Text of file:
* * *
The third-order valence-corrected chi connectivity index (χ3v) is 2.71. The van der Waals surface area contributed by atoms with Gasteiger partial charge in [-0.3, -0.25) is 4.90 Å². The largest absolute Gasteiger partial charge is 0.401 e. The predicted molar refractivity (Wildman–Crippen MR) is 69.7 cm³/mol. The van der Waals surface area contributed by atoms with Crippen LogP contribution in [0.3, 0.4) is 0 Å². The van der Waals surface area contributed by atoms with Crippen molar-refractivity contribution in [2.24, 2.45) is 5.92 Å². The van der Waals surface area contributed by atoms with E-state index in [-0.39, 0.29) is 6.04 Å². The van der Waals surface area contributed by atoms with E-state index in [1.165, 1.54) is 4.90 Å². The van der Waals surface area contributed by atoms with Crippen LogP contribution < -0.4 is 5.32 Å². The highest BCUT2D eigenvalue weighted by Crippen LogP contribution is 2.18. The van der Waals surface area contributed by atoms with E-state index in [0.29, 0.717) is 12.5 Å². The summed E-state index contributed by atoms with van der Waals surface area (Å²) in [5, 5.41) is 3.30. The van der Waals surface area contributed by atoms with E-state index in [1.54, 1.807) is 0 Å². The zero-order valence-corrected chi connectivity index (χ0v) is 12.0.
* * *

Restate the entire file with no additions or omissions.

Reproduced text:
The third-order valence-corrected chi connectivity index (χ3v) is 2.71. The van der Waals surface area contributed by atoms with Gasteiger partial charge in [-0.3, -0.25) is 4.90 Å². The largest absolute Gasteiger partial charge is 0.401 e. The predicted molar refractivity (Wildman–Crippen MR) is 69.7 cm³/mol. The van der Waals surface area contributed by atoms with Crippen LogP contribution in [0.3, 0.4) is 0 Å². The van der Waals surface area contributed by atoms with Crippen molar-refractivity contribution in [2.24, 2.45) is 5.92 Å². The van der Waals surface area contributed by atoms with E-state index in [-0.39, 0.29) is 6.04 Å². The van der Waals surface area contributed by atoms with E-state index in [1.165, 1.54) is 4.90 Å². The van der Waals surface area contributed by atoms with Crippen LogP contribution < -0.4 is 5.32 Å². The highest BCUT2D eigenvalue weighted by Crippen LogP contribution is 2.18. The van der Waals surface area contributed by atoms with E-state index in [0.29, 0.717) is 12.5 Å². The summed E-state index contributed by atoms with van der Waals surface area (Å²) in [5, 5.41) is 3.30. The van der Waals surface area contributed by atoms with E-state index in [1.54, 1.807) is 0 Å². The zero-order valence-corrected chi connectivity index (χ0v) is 12.0.